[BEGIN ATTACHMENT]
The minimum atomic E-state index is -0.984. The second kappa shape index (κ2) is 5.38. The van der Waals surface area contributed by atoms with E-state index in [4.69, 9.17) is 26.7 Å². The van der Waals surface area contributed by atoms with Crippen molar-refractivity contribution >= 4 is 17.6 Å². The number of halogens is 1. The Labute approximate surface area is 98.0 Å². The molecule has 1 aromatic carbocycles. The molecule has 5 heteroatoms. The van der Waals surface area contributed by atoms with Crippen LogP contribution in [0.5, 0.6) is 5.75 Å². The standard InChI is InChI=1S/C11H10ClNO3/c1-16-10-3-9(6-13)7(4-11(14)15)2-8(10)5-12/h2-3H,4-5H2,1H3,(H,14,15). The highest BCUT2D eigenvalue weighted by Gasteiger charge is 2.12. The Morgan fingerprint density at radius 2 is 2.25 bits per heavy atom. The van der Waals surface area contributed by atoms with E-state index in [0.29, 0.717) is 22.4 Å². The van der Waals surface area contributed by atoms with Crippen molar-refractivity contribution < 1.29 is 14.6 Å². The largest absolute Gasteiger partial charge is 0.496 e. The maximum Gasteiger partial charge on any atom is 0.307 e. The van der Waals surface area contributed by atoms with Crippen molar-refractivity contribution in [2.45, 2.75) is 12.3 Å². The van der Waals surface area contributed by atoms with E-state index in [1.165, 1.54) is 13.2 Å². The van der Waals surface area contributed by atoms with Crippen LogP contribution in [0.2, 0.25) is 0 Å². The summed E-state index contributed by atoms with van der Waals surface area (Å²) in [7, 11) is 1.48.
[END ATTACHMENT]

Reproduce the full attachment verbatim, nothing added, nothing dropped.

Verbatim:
The minimum atomic E-state index is -0.984. The second kappa shape index (κ2) is 5.38. The van der Waals surface area contributed by atoms with E-state index in [4.69, 9.17) is 26.7 Å². The van der Waals surface area contributed by atoms with Crippen molar-refractivity contribution >= 4 is 17.6 Å². The number of halogens is 1. The Labute approximate surface area is 98.0 Å². The molecule has 1 aromatic carbocycles. The molecule has 5 heteroatoms. The van der Waals surface area contributed by atoms with Crippen LogP contribution in [0.5, 0.6) is 5.75 Å². The standard InChI is InChI=1S/C11H10ClNO3/c1-16-10-3-9(6-13)7(4-11(14)15)2-8(10)5-12/h2-3H,4-5H2,1H3,(H,14,15). The highest BCUT2D eigenvalue weighted by Gasteiger charge is 2.12. The Morgan fingerprint density at radius 2 is 2.25 bits per heavy atom. The van der Waals surface area contributed by atoms with E-state index in [0.29, 0.717) is 22.4 Å². The van der Waals surface area contributed by atoms with Crippen molar-refractivity contribution < 1.29 is 14.6 Å². The largest absolute Gasteiger partial charge is 0.496 e. The maximum Gasteiger partial charge on any atom is 0.307 e. The van der Waals surface area contributed by atoms with Crippen molar-refractivity contribution in [2.45, 2.75) is 12.3 Å². The van der Waals surface area contributed by atoms with E-state index in [1.165, 1.54) is 13.2 Å². The van der Waals surface area contributed by atoms with Crippen LogP contribution in [0.2, 0.25) is 0 Å². The summed E-state index contributed by atoms with van der Waals surface area (Å²) in [7, 11) is 1.48.